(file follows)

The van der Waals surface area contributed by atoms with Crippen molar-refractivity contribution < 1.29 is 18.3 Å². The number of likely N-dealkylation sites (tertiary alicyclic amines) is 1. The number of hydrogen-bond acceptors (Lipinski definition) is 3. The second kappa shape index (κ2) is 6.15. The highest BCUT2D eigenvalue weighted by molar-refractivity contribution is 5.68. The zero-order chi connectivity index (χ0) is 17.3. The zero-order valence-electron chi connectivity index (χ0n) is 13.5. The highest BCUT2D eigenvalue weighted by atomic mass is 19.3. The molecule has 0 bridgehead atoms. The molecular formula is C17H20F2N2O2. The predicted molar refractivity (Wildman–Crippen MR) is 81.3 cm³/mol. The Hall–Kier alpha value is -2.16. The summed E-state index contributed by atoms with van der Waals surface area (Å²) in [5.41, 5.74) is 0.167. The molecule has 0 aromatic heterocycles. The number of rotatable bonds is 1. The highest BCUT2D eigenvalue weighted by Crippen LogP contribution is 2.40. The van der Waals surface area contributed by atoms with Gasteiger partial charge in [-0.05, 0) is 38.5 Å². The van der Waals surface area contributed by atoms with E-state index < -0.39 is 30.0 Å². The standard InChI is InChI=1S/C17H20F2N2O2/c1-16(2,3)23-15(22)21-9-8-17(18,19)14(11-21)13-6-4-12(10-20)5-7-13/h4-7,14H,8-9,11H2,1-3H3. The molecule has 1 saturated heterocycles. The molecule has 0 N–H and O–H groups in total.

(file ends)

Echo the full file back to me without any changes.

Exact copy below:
The van der Waals surface area contributed by atoms with Crippen molar-refractivity contribution < 1.29 is 18.3 Å². The number of likely N-dealkylation sites (tertiary alicyclic amines) is 1. The number of hydrogen-bond acceptors (Lipinski definition) is 3. The second kappa shape index (κ2) is 6.15. The highest BCUT2D eigenvalue weighted by molar-refractivity contribution is 5.68. The zero-order chi connectivity index (χ0) is 17.3. The zero-order valence-electron chi connectivity index (χ0n) is 13.5. The highest BCUT2D eigenvalue weighted by atomic mass is 19.3. The molecule has 0 bridgehead atoms. The molecular formula is C17H20F2N2O2. The predicted molar refractivity (Wildman–Crippen MR) is 81.3 cm³/mol. The Hall–Kier alpha value is -2.16. The summed E-state index contributed by atoms with van der Waals surface area (Å²) in [5.41, 5.74) is 0.167. The molecule has 0 aromatic heterocycles. The number of rotatable bonds is 1. The highest BCUT2D eigenvalue weighted by Crippen LogP contribution is 2.40. The van der Waals surface area contributed by atoms with Gasteiger partial charge in [-0.05, 0) is 38.5 Å². The van der Waals surface area contributed by atoms with E-state index < -0.39 is 30.0 Å². The standard InChI is InChI=1S/C17H20F2N2O2/c1-16(2,3)23-15(22)21-9-8-17(18,19)14(11-21)13-6-4-12(10-20)5-7-13/h4-7,14H,8-9,11H2,1-3H3. The molecule has 1 saturated heterocycles. The molecule has 0 N–H and O–H groups in total.